With the Labour Party moving to the right ahead of the
next General Election I have met a great number of unhappy local members recently
some of whom have left the party and are looking for a new 'home'. Others
intend to stay and fight for the policies they believe in, so I was interested
in last Saturday's talk by Mike Phipps of Brent Central CLP about his book 'Don't
stop thinking about tomorrow - the Labour Party after Jeremy Corbyn'.
The meeting was chaired by Alex Colas, Brent CLP Political Education Officer
who posed several questions to Phipps before wider contributions and questions
from the small audience. Several ex-Labour councillors were in the audeince but no current councillors.
Taken together Phipp's answers produce a narrative:
After the 2017 General Election although Labour lost the result was treated by the party as a victory because of its high vote for Corbyn's policies. Instead, the party should have analysed the missing demographics in its vote. Corbyn's rejection of personal attacks on rivals meant that he failed to address Johnson's dishonesty. The left no longer controls Labour Party policy but the right, bereft of policies of their own, are dipping into the left's.
Starmer has developed an unpleasant, imposed regime but Labour can win the next election. The scale of the crisis means that you can't have a 'steady as you go' strategy - the crisis needs something more radical. In the recent local elections, the areas where Labour was most radical were the ones where Labour did proportionally better. The move to the right means that Labour is losing graduate voters and the core vote is in danger.
Policies on housing, green transition and the NHS are important, but the real battle will be overfinancing them. The problem is that Labour is not committing to any more money. Will Starmer hit the rich or change the commitment?
The left needs to go on the attack over the money.
Differences between Welsh and Scottish Labour and UK Labour are widening with separate approaches. I don't support an alliance with the Liberal Democrats because of past history and thinks a trick was missed with the Greens in 2019.
The Corbyn leadership was a once in a lifetime moment. More than 20,000 came into the party and about the same number have gone out. Some have stayed and got involved in local government, others have stepped back, and some have got involved in other parties. If Starmer fails to win a majority at the General Election, it is likely that the party will become factional.
The issue of the anti-semitism label should have been killed off immediately but Corbyn was poorly advised by his Comms people. After 2017 he should have brought in top-notch staff with a Chief of Staff committed to his agenda. Instead, the staff had too many agendas of their own.
Contributions from the audience were varied. Phipp's responses in brackets:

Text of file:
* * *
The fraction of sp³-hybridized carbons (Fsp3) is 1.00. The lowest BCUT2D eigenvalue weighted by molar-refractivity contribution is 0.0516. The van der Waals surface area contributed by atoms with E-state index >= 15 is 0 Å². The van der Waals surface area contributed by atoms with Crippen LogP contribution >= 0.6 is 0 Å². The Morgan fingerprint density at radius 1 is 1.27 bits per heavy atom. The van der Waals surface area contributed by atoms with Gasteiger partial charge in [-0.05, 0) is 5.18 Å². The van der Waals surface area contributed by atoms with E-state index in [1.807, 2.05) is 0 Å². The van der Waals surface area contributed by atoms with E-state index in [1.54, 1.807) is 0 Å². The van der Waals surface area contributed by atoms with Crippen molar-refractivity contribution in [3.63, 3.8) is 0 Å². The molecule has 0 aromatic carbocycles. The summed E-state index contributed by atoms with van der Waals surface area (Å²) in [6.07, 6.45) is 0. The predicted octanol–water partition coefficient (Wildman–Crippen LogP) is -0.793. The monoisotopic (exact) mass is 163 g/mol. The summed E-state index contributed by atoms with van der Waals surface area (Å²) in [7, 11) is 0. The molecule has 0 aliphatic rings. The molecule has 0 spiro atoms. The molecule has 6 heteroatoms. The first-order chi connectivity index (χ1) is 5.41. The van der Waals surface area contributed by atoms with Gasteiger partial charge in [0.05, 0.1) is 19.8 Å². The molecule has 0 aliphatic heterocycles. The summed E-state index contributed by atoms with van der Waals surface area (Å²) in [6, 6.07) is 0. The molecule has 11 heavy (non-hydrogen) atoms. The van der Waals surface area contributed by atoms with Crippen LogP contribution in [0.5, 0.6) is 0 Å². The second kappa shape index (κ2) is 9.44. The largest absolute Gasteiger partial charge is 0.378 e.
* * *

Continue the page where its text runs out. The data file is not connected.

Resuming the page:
The fake allegations of anti-semitism were a step too far for me and I have kind of given up on parliamentary politics. Starmer is not challenging the establishment. I am despondent beyond measure. [Starmer is to the left of Blair on many issues. Labour began to lose votes under Miliband because of pro-Palestine policies. They should have been more aware of losing those votes. Surveys showed Labour voters queasy about Starmer.]
You said that you thought Labour would win the General Election. It is not likely to be an overall majority, and this strengthens the case for PR. What is the position of the local party on PR? [Brent Central CLP narrowly passed a motion in support of PR. Personally in favour. Labour for PR doesn't punch its full weight and trade union support for PR has been more important. Unfortunately, after the last experience I don't think a Referendum on PR would be won.]
I am opposed to Starmer because he is not a good lawyer. His record shows (e.g., Menezes shooting) that he has no moral sense regarding the big issues.
The reason for decline is the decline of trade unions. Need to build them up through developing single union across the sectors - multiple unions as in NHS means government/employers can divide and rule. Class politics should override identity politics. I know others won’t agree but immigration should be opposed for class reasons as was initially the case with trade unions - it lowers wages and employers are therefore in favour. [Research evidence is that immigration does not depress wage levels.]
John McDonnell gave a well-received talk here at the Learie Constantine Centre across parties. What is his role now and could the left coalesce around his leadership, particularly on economics. [Since Corbyn and McDonnell are following their separate interest of international issues and economic policy now. McDonnell is part of the old generation and there is a new generation from the Miliband era such as Richard Burgon. Such a person is more likely to come from the centre, rather than the centre-left.]
Don't Stop Thinking About Tomorrow - Mike Phipps, OR Books